Kabul Hospital Blast, COP26 Pledges, Crypto Scam

Mexicans celebrated the "Dia De Los Muertos" (Day of the Dead)

Anne-Sophie Goninet and Bertrand Hauger

👋 Sawubona!*

Welcome to Tuesday, where at least 15 die in an attack on a Kabul military hospital, more than 100 leaders pledge to end deforestation by 2030, and the tomb of King Ramses II's treasurer is uncovered. Meanwhile, we learn why autumn leaves aren't as red and gold as they used to be.

[*Zulu, Southern Africa]

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🌎  7 THINGS TO KNOW RIGHT NOW

• Blasts reported at hospital in Kabul, at least 15 dead: Afghanistan's biggest military hospital in Kabul has been hit by two explosions followed by gunfire, leaving at least 15 people dead and injuring dozens, according to a Taliban security official.

• COP26 first major deal: More than 100 world leaders will commit to ending and reversing deforestation and land degradation by 2030, in what would be COP26 climate summit's first substantial deal. The pledge includes $19.2 billion of public and private funds. Meanwhile, India has pledged to cut its emissions to net zero by 2070, the last of the world's major polluters to announce a net-zero target.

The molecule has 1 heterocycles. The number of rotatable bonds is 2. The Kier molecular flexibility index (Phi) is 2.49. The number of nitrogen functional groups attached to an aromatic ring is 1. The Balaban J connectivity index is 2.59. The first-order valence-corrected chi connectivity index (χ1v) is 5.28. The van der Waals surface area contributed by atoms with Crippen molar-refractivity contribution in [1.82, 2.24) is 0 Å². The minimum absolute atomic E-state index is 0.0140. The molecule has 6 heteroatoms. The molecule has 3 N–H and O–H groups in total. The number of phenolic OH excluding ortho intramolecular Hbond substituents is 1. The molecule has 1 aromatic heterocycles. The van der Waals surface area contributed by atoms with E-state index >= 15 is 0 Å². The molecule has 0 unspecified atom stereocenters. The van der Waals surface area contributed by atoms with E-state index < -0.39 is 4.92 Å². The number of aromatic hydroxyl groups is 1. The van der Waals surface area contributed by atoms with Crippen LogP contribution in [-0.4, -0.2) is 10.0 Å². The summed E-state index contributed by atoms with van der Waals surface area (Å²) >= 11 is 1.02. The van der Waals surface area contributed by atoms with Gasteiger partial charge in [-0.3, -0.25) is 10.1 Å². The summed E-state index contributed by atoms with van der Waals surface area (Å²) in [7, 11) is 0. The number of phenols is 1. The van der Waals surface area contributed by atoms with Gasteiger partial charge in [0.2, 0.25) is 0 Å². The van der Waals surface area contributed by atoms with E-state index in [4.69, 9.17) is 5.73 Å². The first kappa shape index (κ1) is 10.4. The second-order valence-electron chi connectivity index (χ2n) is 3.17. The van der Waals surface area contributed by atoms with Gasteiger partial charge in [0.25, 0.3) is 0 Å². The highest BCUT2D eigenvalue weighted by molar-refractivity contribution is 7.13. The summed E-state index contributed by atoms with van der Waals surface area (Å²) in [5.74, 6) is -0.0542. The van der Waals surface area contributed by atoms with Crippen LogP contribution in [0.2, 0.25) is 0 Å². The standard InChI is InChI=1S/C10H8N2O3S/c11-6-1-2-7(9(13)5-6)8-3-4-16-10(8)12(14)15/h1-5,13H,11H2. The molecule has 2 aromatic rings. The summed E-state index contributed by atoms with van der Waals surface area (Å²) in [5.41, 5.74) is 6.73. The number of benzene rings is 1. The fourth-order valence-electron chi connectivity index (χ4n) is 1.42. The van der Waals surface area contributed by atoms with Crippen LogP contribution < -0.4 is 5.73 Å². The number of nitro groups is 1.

• France suspends retaliation in fishing row with UK: French President Emmanuel Macron has backed down on retaliatory action against the UK and threats to ban its fishers from French ports, and called for talks to resolve the post-Brexit fishing dispute between the two countries. The British vessel seized by French authorities last week is still being held at the port of Le Havre, the owner said, just after a British minister announced it had been freed.

• Ethiopians told to protect capital against Tigray rebels: Authorities of Addis Ababa are urging residents to register their private weapons in the next two days and to prepare themselves to defend their neighborhoods after rebellious forces from the Tigray region indicated they were considering marching on the Ethiopian capital city.

• At least 5 dead in building collapse in Nigeria: Rescuers are searching for survivors in the rubble of a 22-floor apartment block under construction that collapsed in Lagos, Nigeria's largest city, leaving at least 5 people dead and dozens missing.